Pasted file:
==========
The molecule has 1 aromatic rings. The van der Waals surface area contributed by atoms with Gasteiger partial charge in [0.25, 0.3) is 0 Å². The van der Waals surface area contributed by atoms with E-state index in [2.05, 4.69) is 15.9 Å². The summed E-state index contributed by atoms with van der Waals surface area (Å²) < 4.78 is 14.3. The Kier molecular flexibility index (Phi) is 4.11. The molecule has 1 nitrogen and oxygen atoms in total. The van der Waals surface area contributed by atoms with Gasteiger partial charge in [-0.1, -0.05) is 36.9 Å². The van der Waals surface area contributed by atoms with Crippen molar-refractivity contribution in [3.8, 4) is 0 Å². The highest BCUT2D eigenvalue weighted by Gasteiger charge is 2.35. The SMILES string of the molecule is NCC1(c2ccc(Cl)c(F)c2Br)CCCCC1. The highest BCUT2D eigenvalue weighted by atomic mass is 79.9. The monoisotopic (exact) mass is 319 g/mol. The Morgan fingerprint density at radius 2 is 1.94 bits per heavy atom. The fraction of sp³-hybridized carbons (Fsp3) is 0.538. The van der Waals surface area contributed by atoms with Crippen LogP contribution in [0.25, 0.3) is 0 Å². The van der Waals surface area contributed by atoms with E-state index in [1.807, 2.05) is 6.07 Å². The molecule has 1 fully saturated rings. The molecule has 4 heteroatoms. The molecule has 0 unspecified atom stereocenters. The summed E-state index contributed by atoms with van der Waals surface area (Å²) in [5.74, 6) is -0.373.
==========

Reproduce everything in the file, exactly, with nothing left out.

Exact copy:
The molecule has 1 aromatic rings. The van der Waals surface area contributed by atoms with Gasteiger partial charge in [0.25, 0.3) is 0 Å². The van der Waals surface area contributed by atoms with E-state index in [2.05, 4.69) is 15.9 Å². The summed E-state index contributed by atoms with van der Waals surface area (Å²) < 4.78 is 14.3. The Kier molecular flexibility index (Phi) is 4.11. The molecule has 1 nitrogen and oxygen atoms in total. The van der Waals surface area contributed by atoms with Gasteiger partial charge in [-0.1, -0.05) is 36.9 Å². The van der Waals surface area contributed by atoms with Crippen molar-refractivity contribution in [3.8, 4) is 0 Å². The highest BCUT2D eigenvalue weighted by Gasteiger charge is 2.35. The SMILES string of the molecule is NCC1(c2ccc(Cl)c(F)c2Br)CCCCC1. The highest BCUT2D eigenvalue weighted by atomic mass is 79.9. The monoisotopic (exact) mass is 319 g/mol. The Morgan fingerprint density at radius 2 is 1.94 bits per heavy atom. The fraction of sp³-hybridized carbons (Fsp3) is 0.538. The van der Waals surface area contributed by atoms with Crippen LogP contribution in [0.25, 0.3) is 0 Å². The van der Waals surface area contributed by atoms with E-state index in [1.807, 2.05) is 6.07 Å². The molecule has 1 fully saturated rings. The molecule has 4 heteroatoms. The molecule has 0 unspecified atom stereocenters. The summed E-state index contributed by atoms with van der Waals surface area (Å²) in [5.74, 6) is -0.373.